A sterling cast does justice to some great Cole Porter songs in an entertaining musical typical of the period. Apart from appropriating some stock footage, nobody was going to bother to head out on location when a Hollywood-ized version of Paris could be recreated on the set. While the film is ahead of its time in several ways – Simone (Shirley Maclaine) owns the nightclub and the women in the title dance are meant to be minus their panties, hence attempts by authorities to shut it down – the plot features an old-fashioned love triangle.

While the chief magistrate (Maurice Chevalier) turns a blind eye to the lewd dance, his younger colleague Phillippe (Louis Jourdan) does not and ensures Simone is arrested. Complications arise when Philippe falls in love with Simone who already has a lover, the lawyer Francois (Frank Sinatra) who is averse to committing to marriage. The four stars are all very charming and there is gentle comedy and effortless acting as the romantic knots are tightened and then unpicked. Hypocrisy is tested and found wanting. The courtroom scenes are amusing and most of the story focus is on how Phillippe can get round his principles and legal obligations to successfully woo Simone.

But in reality, the audience is here for the music, and to hear classic Porter songs interpreted by Sinatra and Chevalier. While the songs are top-drawer, what captured my imagination most was the “Garden of Eden” ballet with a stunning design and superb dancing by Simone and Claudine (Juliet Prowse).  The “Apache Dance” also boasts some singular choreography but otherwise while the “Can-Can” itself is rousing and well-done this is for obvious reasons a censored version.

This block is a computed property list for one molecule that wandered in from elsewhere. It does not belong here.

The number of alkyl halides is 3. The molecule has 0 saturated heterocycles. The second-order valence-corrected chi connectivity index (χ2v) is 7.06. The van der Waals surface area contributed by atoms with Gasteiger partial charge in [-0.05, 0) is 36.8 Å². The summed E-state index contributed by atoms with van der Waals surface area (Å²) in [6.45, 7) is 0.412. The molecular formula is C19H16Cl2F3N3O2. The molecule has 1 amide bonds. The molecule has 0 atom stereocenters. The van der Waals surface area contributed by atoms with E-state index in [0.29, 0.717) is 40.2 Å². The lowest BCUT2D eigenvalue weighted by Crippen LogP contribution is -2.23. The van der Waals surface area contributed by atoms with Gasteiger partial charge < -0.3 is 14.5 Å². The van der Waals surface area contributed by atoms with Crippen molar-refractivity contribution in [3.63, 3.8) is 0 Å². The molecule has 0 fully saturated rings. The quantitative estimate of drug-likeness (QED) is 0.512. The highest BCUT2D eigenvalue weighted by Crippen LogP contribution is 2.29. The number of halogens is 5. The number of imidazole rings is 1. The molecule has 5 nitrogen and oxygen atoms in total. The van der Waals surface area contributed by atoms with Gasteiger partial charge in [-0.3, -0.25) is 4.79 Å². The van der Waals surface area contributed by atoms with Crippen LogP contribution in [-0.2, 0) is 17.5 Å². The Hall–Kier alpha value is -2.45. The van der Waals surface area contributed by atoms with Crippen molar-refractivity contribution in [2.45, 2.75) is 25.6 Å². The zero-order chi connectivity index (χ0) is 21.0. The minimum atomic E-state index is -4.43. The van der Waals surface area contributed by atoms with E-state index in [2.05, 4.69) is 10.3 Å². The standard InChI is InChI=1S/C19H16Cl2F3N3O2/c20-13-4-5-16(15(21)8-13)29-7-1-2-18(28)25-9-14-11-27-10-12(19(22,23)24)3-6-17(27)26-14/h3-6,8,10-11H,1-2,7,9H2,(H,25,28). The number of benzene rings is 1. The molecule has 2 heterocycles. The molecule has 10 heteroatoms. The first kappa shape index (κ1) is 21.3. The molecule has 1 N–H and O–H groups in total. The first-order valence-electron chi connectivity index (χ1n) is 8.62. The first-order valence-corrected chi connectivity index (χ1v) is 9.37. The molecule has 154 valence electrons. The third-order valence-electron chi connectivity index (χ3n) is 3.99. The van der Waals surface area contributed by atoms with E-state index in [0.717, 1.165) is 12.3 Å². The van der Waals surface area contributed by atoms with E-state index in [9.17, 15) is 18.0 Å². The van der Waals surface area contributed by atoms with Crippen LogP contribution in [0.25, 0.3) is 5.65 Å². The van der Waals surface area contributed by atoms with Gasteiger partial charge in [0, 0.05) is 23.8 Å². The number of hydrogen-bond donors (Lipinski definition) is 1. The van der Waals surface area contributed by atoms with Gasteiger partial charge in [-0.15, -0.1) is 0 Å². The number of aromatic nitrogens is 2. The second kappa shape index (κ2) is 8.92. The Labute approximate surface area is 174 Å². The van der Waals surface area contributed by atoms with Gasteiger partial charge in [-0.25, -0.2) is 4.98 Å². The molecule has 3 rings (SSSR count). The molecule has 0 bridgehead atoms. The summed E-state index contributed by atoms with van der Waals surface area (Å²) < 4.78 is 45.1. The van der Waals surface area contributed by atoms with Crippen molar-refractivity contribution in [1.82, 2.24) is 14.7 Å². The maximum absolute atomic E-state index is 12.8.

The Cole Porter contribution includes: “I Love Paris,” “C’Est Magnifique,” “It’s Allright With Me,” “Let’s Do It,” and “Just One of Those Things.”

Walter Lang was a safe pair of hands in this genre having helmed Call Me Madam (1953), There’s No Business Like Show Business (1954) and Oscar-nominated for The King and I (1956). The screenplay was a harder slog. The original Broadway musical was a romance between the judge and the nightclub owner. Adding the lawyer Francois to the mix necessitated major changes to the story. But Dorothy Kingsley also had form, having been responsible for the screenplays of  Kiss Me, Kate (1953), Seven Brides for Seven Brothers (1954) and Pal Joey (1957). Co-writer Charles Lederer, although involved in Kismet (1955), had a better grasp of comedy, as seen in Gentlemen Prefer Blondes (1953) and It Started with a Kiss (1960).

Although not universally admired by the critics, it won two Oscars – color costume design for  Irene Sharaff and best music for Nelson Riddle. It didn’t hit a home run at the box office either and the finger was pointed at Twentieth Century Fox for committing the mortal sin of inflating revenue figures on its initial launch.

While not one of the all-time great musicals and put in the shade when compared to West Side Story (1961) and The Sound of Music (1965), it’s an enjoyable confection, the easy screen charisma of Sinatra, Chevalier, Jourdan and MacLaine holding it all together.